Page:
The elastic element or elements 14 (particularly springs) create a pressure force on the assembly consisting of the control element 11 and the friction lining 16 pressing it against the flank 3′ of the pulley 3 so as permanently to transmit a minimum torque to the control element 11 that is required for the correct displacement of the selector 10 along the helical connection 12 so that it can position itself correctly according to the mode of operation.

Starter Mode of Operation (FIG. 10A and 10B)

The combustion engine is not running, the pulleys 2 and 3, connected to the pulley 30 of the crankshaft V via the flexible links 4 and 5, respectively, are stationary. At the instant that power is applied to the alternator-starter, the shaft 1 of the alternator-starter ATD and the shaft 1′ begin to turn. The resistive torque exerted by the control element 11, connected to the pulley 3 via the friction lining 16 subjected to the pressure of the elastic elements 14, keeps the selector 10 fixed and unable to rotate with respect to the pulley 3, via the guide elements 13. Because the shaft 1 is rotating, there is therefore an axial displacement of the selector 10 along the helical connection 12 of the shaft 1′ until it encounters the pulley 2 then becomes wedged between the flank 2′ of the pulley 2 and the helical connection 12 in order finally to drive the rotation of the pulley 2 at the same speed as the shaft 1′, fastened to the shaft 1, via the friction lining 15 subjected to the wedging pressure. The pulley 2 is driven in rotation at the same velocity as the shaft 1 and so the engine is turned over and then started by the pulley 30 of the crankshaft V connected to the pulley 2 by the flexible link 4.

Switch to Alternator Mode of Operation

The combustion engine is ignited, the pulley 30 of the crankshaft V is turning at a velocity ΩV. The pulleys 2 and 3 are being driven at a velocity ω2 and ω3 respectively. The alternator-starter ATD switches to alternator mode, it is no longer powered, the velocity ω1 tends to diminish while the velocity ω2 tends to remain constant, or even to increase: the assembly consisting of the selector 10 and the friction lining 15 then become unwedged from the pulley 2 and the helical connection 12 of the shaft 1′. The assembly comprising the control element 11 and the friction lining 16 is still in contact with the pulley 3, as a result of the pressing force of the elastic elements 14. The velocity ω3 of the pulley 3 tends to remain constant or to increase and so there is slippage of the shaft 1 and of the mobile assembly 10/11/15/16 because ω213: the helical connection 12 does not allow the selector 10 to engage with the pulley 2 because ω21 and, for the same reason, the selector 10 does not engage with the pulley 3 because ω13. There is therefore slippage between the shaft 1 and the pulleys 2 and 3. At the instant the ω1 of the shaft 1 tends to drop below the velocity ω3 of the pulley 3 the assembly consisting of the control element 11 and the friction lining 16 then exerts a driving torque on the selector 10, the velocity of which is equal to that of the shaft 1, and there is an axial displacement of the selector 10 towards the pulley 3, then wedging of the selector assembly 10, via the control element 11 and the friction lining 16, between the flank 3′ of the pulley 3 and the helical connection 12 of the shaft 1′. In that case, power is transmitted between the pulley 3 and the shaft 1 fastened to the shaft 1′.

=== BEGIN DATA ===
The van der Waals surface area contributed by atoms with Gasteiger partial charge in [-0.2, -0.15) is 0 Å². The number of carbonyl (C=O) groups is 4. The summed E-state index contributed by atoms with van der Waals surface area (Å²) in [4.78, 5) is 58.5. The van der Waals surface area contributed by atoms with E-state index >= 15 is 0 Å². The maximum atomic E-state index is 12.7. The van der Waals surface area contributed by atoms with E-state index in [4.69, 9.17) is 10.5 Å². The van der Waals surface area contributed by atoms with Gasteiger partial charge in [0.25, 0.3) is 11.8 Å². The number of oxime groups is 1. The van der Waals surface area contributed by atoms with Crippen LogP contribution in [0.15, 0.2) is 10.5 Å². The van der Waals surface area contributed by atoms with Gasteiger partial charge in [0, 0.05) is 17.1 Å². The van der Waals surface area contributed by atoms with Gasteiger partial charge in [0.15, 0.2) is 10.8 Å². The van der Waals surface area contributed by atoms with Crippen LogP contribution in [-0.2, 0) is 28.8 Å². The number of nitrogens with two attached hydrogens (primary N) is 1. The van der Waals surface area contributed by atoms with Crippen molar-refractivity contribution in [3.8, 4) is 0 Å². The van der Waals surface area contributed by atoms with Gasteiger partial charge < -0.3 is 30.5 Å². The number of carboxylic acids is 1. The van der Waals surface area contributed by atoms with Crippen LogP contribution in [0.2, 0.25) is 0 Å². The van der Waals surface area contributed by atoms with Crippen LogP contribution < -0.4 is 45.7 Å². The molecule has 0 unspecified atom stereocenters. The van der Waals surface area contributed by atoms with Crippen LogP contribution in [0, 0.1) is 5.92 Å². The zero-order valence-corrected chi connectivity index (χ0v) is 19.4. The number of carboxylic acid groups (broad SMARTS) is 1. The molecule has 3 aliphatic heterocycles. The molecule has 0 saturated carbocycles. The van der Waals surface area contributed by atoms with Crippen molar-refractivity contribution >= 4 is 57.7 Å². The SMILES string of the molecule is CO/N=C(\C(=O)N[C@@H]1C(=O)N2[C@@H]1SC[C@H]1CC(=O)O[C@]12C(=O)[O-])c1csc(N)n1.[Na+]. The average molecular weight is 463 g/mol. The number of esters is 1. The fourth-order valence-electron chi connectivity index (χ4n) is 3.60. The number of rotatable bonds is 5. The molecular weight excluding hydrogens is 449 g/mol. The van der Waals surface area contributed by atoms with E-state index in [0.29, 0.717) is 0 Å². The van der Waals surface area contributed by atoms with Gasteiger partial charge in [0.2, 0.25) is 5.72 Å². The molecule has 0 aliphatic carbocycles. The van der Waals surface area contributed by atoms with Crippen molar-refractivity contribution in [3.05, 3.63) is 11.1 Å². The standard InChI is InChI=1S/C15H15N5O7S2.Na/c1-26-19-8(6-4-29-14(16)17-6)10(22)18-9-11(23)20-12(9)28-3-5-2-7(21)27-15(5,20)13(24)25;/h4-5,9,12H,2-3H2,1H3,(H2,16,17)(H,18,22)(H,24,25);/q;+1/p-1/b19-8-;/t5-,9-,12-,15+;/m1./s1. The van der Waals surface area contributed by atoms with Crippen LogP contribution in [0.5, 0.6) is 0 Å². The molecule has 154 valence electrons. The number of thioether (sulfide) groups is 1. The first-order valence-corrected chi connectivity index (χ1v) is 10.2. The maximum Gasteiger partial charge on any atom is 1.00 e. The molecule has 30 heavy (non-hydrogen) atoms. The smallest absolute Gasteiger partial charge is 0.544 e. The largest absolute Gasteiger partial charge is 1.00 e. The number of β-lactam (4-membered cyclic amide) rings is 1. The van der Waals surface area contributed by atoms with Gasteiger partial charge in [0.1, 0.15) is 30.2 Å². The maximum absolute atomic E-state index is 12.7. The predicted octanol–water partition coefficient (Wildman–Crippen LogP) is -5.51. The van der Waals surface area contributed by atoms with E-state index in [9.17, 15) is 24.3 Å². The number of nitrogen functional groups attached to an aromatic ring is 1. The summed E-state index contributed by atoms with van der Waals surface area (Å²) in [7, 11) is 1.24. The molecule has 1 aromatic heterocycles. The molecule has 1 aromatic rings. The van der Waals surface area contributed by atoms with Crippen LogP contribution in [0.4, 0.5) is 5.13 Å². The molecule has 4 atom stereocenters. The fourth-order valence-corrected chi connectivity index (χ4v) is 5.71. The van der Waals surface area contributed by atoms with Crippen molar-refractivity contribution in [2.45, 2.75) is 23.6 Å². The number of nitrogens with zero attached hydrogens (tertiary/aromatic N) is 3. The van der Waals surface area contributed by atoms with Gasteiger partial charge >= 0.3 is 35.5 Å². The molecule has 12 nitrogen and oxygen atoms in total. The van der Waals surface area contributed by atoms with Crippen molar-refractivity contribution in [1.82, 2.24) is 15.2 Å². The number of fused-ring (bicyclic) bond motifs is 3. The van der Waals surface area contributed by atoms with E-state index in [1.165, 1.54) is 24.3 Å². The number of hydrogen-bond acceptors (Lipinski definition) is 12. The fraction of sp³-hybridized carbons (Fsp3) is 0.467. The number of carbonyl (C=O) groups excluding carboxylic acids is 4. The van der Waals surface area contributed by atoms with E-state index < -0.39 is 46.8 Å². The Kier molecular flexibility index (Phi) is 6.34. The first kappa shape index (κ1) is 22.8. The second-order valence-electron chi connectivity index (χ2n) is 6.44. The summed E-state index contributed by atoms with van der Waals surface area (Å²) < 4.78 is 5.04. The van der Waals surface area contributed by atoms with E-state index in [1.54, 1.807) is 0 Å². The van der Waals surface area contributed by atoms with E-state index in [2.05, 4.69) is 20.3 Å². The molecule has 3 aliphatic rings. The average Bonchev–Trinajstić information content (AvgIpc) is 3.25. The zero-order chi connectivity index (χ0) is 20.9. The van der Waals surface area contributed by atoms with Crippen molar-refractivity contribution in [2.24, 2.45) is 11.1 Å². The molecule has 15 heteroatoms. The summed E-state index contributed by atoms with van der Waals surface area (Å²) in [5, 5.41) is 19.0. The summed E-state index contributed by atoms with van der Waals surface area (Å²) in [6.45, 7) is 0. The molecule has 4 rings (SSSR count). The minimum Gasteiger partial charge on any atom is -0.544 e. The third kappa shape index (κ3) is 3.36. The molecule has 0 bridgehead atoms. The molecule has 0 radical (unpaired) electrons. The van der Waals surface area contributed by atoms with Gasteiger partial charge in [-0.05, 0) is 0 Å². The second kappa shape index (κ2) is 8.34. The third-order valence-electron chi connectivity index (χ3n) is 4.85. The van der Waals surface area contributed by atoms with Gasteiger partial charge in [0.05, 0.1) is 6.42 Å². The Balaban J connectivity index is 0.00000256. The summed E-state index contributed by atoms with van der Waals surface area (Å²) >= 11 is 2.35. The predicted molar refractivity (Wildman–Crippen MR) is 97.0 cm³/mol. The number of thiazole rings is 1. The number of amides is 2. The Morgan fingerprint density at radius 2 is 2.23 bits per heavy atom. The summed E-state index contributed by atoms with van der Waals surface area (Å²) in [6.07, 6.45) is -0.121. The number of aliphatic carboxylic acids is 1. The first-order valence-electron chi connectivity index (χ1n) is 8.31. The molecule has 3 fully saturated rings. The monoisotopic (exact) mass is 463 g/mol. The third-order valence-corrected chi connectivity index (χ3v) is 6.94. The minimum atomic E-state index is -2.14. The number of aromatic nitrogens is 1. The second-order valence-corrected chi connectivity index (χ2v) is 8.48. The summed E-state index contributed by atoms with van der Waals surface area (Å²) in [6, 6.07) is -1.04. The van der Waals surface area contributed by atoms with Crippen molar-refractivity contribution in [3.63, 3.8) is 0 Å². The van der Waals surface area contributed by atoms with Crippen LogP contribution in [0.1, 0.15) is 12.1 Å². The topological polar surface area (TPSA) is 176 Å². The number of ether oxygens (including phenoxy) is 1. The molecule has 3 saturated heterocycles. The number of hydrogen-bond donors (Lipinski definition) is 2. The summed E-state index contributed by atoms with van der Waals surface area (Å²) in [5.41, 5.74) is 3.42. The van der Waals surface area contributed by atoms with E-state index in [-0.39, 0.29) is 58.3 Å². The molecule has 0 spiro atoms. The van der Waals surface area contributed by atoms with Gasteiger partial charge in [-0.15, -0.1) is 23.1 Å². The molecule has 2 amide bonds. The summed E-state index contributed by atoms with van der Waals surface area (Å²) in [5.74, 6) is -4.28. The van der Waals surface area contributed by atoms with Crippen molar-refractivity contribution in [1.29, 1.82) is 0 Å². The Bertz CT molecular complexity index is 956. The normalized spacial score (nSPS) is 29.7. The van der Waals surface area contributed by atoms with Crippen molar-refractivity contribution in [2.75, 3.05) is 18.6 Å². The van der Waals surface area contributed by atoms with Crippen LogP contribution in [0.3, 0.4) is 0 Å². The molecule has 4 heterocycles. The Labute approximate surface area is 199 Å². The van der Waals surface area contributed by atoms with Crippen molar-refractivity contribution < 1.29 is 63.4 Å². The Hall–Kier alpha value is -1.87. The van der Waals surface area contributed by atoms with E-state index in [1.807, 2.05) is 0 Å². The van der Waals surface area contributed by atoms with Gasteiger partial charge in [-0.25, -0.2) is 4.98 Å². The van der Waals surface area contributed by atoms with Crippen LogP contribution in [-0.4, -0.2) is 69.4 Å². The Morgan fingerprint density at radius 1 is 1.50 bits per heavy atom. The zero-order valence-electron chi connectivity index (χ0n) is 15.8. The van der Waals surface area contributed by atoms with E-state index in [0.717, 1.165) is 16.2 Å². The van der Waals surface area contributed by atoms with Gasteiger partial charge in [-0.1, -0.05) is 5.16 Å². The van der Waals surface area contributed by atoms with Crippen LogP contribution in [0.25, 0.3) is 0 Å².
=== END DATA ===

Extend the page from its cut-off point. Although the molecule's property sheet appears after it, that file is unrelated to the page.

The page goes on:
The mechanism 12 therefore performs the following function:

When the selector 10 is limited in rotation (for example, via the guide elements 13 which rotate as one with the control element 11) and when the shaft 1′, fastened to the shaft 1 of the alternator-starter ATD, tends to rotate at a different velocity than the latter, an axial displacement of the selector 10 on the helical connection 12 is generated by the relative rotation of the shaft 1′ with respect to the selector 10. All that is required for that is for the difference in torque between the selector 10 and the shaft 1′ to be high enough to overcome the forces, generally low, due to the internal friction of the helical connection 12 depicted in greater detail in figure 10B.

FIG. 10C depicts a mechanism similar to that of FIG. 10A with the incorporation into the alternator pulley 3 of an uncoupling system 24 consisting of one or more elastomer blocks 24, for example as in patent FR 2 734 034 by the Applicant Company, or patent EP 12669. Such a system may just as easily be incorporated into some other element such as the pulley 2 provided it is able to perform its function of uncoupling in alternator mode. It may be made up of a known existing mechanism or of a novel mechanism.